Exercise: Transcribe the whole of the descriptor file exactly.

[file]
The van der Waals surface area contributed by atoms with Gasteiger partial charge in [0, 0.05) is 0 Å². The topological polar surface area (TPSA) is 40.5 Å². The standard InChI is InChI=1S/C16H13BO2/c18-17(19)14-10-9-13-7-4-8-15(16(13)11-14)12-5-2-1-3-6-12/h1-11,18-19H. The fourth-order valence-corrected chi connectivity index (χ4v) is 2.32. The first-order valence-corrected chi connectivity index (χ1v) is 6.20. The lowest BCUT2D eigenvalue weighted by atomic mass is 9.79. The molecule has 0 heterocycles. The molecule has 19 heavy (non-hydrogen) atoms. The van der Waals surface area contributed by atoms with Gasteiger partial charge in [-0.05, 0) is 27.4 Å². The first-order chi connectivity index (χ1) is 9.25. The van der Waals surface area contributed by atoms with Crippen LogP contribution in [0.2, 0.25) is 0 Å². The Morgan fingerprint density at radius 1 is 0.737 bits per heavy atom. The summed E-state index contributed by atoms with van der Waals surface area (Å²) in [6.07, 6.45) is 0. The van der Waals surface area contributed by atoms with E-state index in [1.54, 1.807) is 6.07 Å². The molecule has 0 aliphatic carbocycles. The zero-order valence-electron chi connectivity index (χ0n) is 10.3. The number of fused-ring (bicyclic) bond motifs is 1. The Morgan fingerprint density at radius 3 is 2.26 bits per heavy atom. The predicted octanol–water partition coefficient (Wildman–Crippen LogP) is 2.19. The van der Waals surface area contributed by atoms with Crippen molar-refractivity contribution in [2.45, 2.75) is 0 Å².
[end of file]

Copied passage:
The van der Waals surface area contributed by atoms with Gasteiger partial charge in [0, 0.05) is 0 Å². The topological polar surface area (TPSA) is 40.5 Å². The standard InChI is InChI=1S/C16H13BO2/c18-17(19)14-10-9-13-7-4-8-15(16(13)11-14)12-5-2-1-3-6-12/h1-11,18-19H. The fourth-order valence-corrected chi connectivity index (χ4v) is 2.32. The first-order valence-corrected chi connectivity index (χ1v) is 6.20. The lowest BCUT2D eigenvalue weighted by atomic mass is 9.79. The molecule has 0 heterocycles. The molecule has 19 heavy (non-hydrogen) atoms. The van der Waals surface area contributed by atoms with Gasteiger partial charge in [-0.05, 0) is 27.4 Å². The first-order chi connectivity index (χ1) is 9.25. The van der Waals surface area contributed by atoms with Crippen LogP contribution in [0.2, 0.25) is 0 Å². The Morgan fingerprint density at radius 1 is 0.737 bits per heavy atom. The summed E-state index contributed by atoms with van der Waals surface area (Å²) in [6.07, 6.45) is 0. The van der Waals surface area contributed by atoms with E-state index in [1.54, 1.807) is 6.07 Å². The molecule has 0 aliphatic carbocycles. The zero-order valence-electron chi connectivity index (χ0n) is 10.3. The number of fused-ring (bicyclic) bond motifs is 1. The Morgan fingerprint density at radius 3 is 2.26 bits per heavy atom. The predicted octanol–water partition coefficient (Wildman–Crippen LogP) is 2.19. The van der Waals surface area contributed by atoms with Crippen molar-refractivity contribution in [2.45, 2.75) is 0 Å².